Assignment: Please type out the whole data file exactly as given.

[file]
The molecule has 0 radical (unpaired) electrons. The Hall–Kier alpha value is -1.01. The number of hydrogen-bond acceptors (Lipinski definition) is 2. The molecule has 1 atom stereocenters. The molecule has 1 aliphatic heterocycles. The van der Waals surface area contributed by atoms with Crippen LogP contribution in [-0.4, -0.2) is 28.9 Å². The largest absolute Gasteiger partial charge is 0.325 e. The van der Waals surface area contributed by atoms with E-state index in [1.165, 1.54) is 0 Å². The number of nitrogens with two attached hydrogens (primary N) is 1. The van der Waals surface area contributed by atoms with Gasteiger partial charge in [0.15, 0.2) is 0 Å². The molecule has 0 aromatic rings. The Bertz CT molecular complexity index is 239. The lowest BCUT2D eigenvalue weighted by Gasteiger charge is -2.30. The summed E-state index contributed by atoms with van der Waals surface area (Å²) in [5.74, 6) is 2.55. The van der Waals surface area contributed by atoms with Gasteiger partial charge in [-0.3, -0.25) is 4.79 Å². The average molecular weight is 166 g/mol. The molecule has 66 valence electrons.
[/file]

The molecule has 0 radical (unpaired) electrons. The Hall–Kier alpha value is -1.01. The number of hydrogen-bond acceptors (Lipinski definition) is 2. The molecule has 1 atom stereocenters. The molecule has 1 aliphatic heterocycles. The van der Waals surface area contributed by atoms with Crippen LogP contribution in [-0.4, -0.2) is 28.9 Å². The largest absolute Gasteiger partial charge is 0.325 e. The van der Waals surface area contributed by atoms with E-state index in [1.165, 1.54) is 0 Å². The number of nitrogens with two attached hydrogens (primary N) is 1. The van der Waals surface area contributed by atoms with Gasteiger partial charge in [0.15, 0.2) is 0 Å². The molecule has 0 aromatic rings. The Bertz CT molecular complexity index is 239. The lowest BCUT2D eigenvalue weighted by Gasteiger charge is -2.30. The summed E-state index contributed by atoms with van der Waals surface area (Å²) in [5.74, 6) is 2.55. The van der Waals surface area contributed by atoms with Gasteiger partial charge in [-0.3, -0.25) is 4.79 Å². The average molecular weight is 166 g/mol. The molecule has 66 valence electrons.